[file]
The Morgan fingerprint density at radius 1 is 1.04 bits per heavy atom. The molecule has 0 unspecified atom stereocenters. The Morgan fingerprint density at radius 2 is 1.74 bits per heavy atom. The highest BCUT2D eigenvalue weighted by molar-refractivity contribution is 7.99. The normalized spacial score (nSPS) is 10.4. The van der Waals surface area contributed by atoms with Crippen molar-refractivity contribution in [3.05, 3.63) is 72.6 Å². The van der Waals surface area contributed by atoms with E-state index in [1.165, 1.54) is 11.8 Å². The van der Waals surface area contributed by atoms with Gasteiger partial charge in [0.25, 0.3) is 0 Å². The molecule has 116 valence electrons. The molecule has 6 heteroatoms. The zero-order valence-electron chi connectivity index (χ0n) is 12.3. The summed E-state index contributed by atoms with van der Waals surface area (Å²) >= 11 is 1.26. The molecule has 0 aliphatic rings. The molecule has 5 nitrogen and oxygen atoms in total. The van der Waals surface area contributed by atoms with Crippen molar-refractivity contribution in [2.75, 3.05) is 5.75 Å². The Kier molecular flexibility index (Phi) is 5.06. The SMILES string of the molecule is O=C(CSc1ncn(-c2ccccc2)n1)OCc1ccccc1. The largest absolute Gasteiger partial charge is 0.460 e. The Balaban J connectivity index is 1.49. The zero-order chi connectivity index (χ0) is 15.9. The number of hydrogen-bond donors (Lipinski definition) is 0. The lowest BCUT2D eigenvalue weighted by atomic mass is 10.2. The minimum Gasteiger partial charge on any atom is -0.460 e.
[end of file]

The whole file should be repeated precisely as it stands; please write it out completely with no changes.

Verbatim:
The Morgan fingerprint density at radius 1 is 1.04 bits per heavy atom. The molecule has 0 unspecified atom stereocenters. The Morgan fingerprint density at radius 2 is 1.74 bits per heavy atom. The highest BCUT2D eigenvalue weighted by molar-refractivity contribution is 7.99. The normalized spacial score (nSPS) is 10.4. The van der Waals surface area contributed by atoms with Crippen molar-refractivity contribution in [3.05, 3.63) is 72.6 Å². The van der Waals surface area contributed by atoms with E-state index in [1.165, 1.54) is 11.8 Å². The van der Waals surface area contributed by atoms with Gasteiger partial charge in [0.25, 0.3) is 0 Å². The molecule has 116 valence electrons. The molecule has 6 heteroatoms. The zero-order valence-electron chi connectivity index (χ0n) is 12.3. The summed E-state index contributed by atoms with van der Waals surface area (Å²) >= 11 is 1.26. The molecule has 0 aliphatic rings. The molecule has 5 nitrogen and oxygen atoms in total. The van der Waals surface area contributed by atoms with Crippen molar-refractivity contribution in [2.75, 3.05) is 5.75 Å². The Kier molecular flexibility index (Phi) is 5.06. The SMILES string of the molecule is O=C(CSc1ncn(-c2ccccc2)n1)OCc1ccccc1. The largest absolute Gasteiger partial charge is 0.460 e. The Balaban J connectivity index is 1.49. The zero-order chi connectivity index (χ0) is 15.9. The number of hydrogen-bond donors (Lipinski definition) is 0. The lowest BCUT2D eigenvalue weighted by atomic mass is 10.2. The minimum Gasteiger partial charge on any atom is -0.460 e.